Academia

Romer's research on economic growth followed extensive studies of long-run growth during the 1950s and 1960s.[12] The Solow–Swan model, for example, established the primacy of technological progress in accounting for sustained increases in output per worker. His 1983 dissertation, supervised by José Scheinkman and Robert Lucas Jr., amounted to constructing mathematical representations of economies in which technological change is the result of the intentional actions of people, such as research and development. It led to two Journal of Political Economy articles published in 1986 and 1990, respectively, which started endogenous growth theory.

He taught at the University of Rochester, the University of Chicago, the University of California, Berkeley, Stanford University and New York University.[6]

Business

Romer temporarily left academia in 2001 to found Aplia, a company which produces online problem sets for college students; Aplia was purchased in 2007 by Cengage Learning.

He is credited with the quote "A crisis is a terrible thing to waste," which he said during a November 2004 venture-capitalist meeting in California. Although he was referring to the rapidly rising education levels in other countries compared to the United States, the quote became a rallying concept for economists and consultants looking for constructive opportunities amid the Great Recession.[13]

Charter cities

Romer has attempted to replicate the success of charter cities and make them an engine of economic growth in developing countries. He promoted this idea in a TED talk in 2009,[14] and he has argued that with better rules and institutions less developed nations can be set on a different and better trajectory for growth.[15] In his model, a host country would turn responsibility for a charter city over to a more developed trustee nation, which would allow for new rules of governance to emerge. People could "vote with their feet" for or against these rules.[9]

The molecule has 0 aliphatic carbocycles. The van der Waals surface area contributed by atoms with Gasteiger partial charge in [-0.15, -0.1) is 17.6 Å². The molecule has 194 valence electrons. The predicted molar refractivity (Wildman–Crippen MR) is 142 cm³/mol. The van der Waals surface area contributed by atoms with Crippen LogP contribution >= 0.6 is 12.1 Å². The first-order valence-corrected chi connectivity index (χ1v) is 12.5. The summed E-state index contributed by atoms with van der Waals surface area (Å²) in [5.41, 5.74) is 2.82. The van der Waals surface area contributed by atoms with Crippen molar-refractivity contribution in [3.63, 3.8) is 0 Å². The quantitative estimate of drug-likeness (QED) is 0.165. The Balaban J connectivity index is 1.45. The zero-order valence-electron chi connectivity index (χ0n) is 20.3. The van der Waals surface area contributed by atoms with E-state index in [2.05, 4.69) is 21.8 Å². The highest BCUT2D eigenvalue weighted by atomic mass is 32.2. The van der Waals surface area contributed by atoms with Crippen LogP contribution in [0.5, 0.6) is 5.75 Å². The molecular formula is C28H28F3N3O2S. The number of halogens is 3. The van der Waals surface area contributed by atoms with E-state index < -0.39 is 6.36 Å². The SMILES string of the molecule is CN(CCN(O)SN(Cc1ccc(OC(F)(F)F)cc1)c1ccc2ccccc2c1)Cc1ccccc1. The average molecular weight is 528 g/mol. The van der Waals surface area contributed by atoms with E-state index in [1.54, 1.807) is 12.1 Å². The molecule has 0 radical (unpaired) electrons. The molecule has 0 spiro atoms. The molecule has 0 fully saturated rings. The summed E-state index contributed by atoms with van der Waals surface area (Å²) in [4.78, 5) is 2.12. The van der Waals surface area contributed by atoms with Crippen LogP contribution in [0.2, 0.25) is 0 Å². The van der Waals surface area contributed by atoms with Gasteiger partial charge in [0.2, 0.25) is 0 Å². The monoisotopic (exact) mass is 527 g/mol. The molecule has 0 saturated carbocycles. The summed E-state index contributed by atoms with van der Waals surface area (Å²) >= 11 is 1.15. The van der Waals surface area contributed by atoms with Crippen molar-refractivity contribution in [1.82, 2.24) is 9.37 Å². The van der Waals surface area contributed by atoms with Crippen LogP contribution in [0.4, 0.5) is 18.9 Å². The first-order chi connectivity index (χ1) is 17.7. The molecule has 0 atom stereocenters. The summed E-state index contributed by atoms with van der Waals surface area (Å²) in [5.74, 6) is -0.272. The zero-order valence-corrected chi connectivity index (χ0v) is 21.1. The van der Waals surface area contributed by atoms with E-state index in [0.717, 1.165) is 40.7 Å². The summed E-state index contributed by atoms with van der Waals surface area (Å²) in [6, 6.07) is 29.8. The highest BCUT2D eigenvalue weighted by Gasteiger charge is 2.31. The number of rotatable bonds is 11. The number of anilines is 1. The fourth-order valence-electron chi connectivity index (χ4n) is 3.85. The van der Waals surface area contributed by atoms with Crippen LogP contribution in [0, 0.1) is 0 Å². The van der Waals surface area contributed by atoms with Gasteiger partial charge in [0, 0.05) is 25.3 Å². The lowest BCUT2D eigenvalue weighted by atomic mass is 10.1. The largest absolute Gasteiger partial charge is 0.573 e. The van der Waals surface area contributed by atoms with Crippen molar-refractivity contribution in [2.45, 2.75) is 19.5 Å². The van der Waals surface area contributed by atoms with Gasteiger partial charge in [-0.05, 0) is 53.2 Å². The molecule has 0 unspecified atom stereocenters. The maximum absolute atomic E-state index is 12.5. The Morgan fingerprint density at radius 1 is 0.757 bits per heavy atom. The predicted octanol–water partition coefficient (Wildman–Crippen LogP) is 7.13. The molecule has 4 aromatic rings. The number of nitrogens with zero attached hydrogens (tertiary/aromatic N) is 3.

The government of Honduras considered creating charter cities, though without the oversight of a third-party government, which some argue is neo-colonialism.[9] Romer served as chair of a "transparency committee" but resigned in September 2012 when the Honduran government agency responsible for the project signed agreements with international developers without involvement of the committee.[16]

World Bank

He became World Bank Chief Economist in October 2016. He resigned on 24 January 2018,[3][4] following a controversy in which he stated in an interview with The Wall Street Journal on January 12,[17][4] that during the tenure of Chile's socialist President Michelle Bachelet from 2014 onwards, Chile's ranking for ease of doing business had been downgraded by the World Bank as a result of changes of methodology which he claimed may have been politically motivated,[4] a claim denied by the former World Bank economist responsible for compiling Chile's ranking, Chilean economist Augusto Lopez-Claros.[18][19]